PDCC gets two weeks to settle issues

- Post Report, KATHMANDU

Sep 19, 2014-

The Constituent Assembly on Thursday directed the Political Dialogue and Consensus Committee to settle the remaining contentious issues of the constitution-writing process by September 30. The PDCC has been asked to submit disputed agenda within the first week of October if it fails to forge consensus on them in the period.

The PDCC has got two more weeks after it failed to make headway on resolving key contentious issues in the past three months. The deadline for the task expired earlier this month.

While submitting its report to the CA, the PDCC had sought some time reasoning that it had made a good progress towards resolving the disputes. As per the CA calendar, the tasks of preparing the first statute draft should have begun in the third week of September but parties failed to stick to the deadline. Consensus efforts would be made without affecting the mid-October deadline for preparing the first draft. The parties got the two weeks out of the time allocated for the drafting task.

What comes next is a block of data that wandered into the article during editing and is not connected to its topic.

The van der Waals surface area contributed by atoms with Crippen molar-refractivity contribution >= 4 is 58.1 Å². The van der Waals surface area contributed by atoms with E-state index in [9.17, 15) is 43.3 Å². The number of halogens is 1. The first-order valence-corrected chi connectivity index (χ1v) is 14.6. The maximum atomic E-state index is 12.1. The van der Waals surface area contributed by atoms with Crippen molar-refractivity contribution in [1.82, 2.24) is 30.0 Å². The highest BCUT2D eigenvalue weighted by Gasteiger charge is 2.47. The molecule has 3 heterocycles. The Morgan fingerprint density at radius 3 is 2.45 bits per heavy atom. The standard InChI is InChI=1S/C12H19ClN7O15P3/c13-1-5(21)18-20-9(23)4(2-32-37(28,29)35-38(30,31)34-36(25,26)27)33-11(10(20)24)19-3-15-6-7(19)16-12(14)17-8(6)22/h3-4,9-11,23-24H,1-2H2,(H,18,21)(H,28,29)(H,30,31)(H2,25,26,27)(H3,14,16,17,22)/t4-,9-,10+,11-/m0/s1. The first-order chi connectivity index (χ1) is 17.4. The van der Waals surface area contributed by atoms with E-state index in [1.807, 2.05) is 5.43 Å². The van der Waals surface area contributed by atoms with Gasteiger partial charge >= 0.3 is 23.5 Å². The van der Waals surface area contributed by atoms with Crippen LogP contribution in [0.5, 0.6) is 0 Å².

If the parties fail to forge consensus, the contentious issues will be decided through a vote even as the major parties are sharply divided over the modality.

PDCC Chairman Baburam Bhattarai expressed his confidence that the parties would settle the contentious issues of the new constitution within the two weeks.

“Parties are committed to deliver a new constitution by January 22,” he said.

Cross-party leaders say they will prepare the first draft by mid-October as per the calendar even if all the contentious issues are not resolved on time. The first draft could be taken to the people to solicit their views even if key contentious issues remain unresolved.

The disputed issues would be put into the draft and they could be settled even after seeking people’s suggestions as devised in the calendar. “The PDCC can continue with its task of settling contentious issues without hampering key tasks such as drafting and seeking people’s suggestions,” NC leader Krishna Prasad Sitaula told the Post. Federalism, forms of governance, electoral system and judiciary have long been debated without substantial progress.

Published: 19-09-2014 09:54

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